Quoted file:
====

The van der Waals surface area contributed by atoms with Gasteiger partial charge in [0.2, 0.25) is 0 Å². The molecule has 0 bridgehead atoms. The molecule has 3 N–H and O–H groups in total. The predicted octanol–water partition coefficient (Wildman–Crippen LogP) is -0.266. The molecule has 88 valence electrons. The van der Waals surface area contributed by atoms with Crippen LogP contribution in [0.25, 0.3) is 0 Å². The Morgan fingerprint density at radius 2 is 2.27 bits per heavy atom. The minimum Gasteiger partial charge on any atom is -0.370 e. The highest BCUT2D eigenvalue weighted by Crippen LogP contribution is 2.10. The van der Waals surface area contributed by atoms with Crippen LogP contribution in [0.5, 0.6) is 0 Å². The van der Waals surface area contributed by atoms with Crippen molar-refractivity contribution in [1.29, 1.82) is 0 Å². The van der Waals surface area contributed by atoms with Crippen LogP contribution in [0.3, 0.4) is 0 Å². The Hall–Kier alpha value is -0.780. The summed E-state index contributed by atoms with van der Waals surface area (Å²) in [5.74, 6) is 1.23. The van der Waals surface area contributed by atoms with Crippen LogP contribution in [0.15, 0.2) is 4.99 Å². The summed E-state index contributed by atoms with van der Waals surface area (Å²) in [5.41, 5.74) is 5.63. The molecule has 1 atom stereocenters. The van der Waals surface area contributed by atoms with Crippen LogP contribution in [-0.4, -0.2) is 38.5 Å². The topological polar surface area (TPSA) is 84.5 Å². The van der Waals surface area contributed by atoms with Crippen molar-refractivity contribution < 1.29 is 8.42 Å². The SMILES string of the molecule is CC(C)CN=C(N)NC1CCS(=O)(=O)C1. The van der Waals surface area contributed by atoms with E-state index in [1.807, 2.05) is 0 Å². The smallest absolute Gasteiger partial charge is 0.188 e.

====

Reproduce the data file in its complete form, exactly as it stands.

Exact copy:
The van der Waals surface area contributed by atoms with Gasteiger partial charge in [0.2, 0.25) is 0 Å². The molecule has 0 bridgehead atoms. The molecule has 3 N–H and O–H groups in total. The predicted octanol–water partition coefficient (Wildman–Crippen LogP) is -0.266. The molecule has 88 valence electrons. The van der Waals surface area contributed by atoms with Crippen LogP contribution in [0.25, 0.3) is 0 Å². The Morgan fingerprint density at radius 2 is 2.27 bits per heavy atom. The minimum Gasteiger partial charge on any atom is -0.370 e. The highest BCUT2D eigenvalue weighted by Crippen LogP contribution is 2.10. The van der Waals surface area contributed by atoms with Crippen LogP contribution in [0.5, 0.6) is 0 Å². The van der Waals surface area contributed by atoms with Crippen molar-refractivity contribution in [1.29, 1.82) is 0 Å². The van der Waals surface area contributed by atoms with Crippen LogP contribution in [0.3, 0.4) is 0 Å². The Hall–Kier alpha value is -0.780. The summed E-state index contributed by atoms with van der Waals surface area (Å²) in [5.74, 6) is 1.23. The van der Waals surface area contributed by atoms with Crippen LogP contribution in [0.15, 0.2) is 4.99 Å². The summed E-state index contributed by atoms with van der Waals surface area (Å²) in [5.41, 5.74) is 5.63. The molecule has 1 atom stereocenters. The van der Waals surface area contributed by atoms with Crippen LogP contribution in [-0.4, -0.2) is 38.5 Å². The topological polar surface area (TPSA) is 84.5 Å². The van der Waals surface area contributed by atoms with Crippen molar-refractivity contribution < 1.29 is 8.42 Å². The SMILES string of the molecule is CC(C)CN=C(N)NC1CCS(=O)(=O)C1. The van der Waals surface area contributed by atoms with E-state index in [1.807, 2.05) is 0 Å². The smallest absolute Gasteiger partial charge is 0.188 e.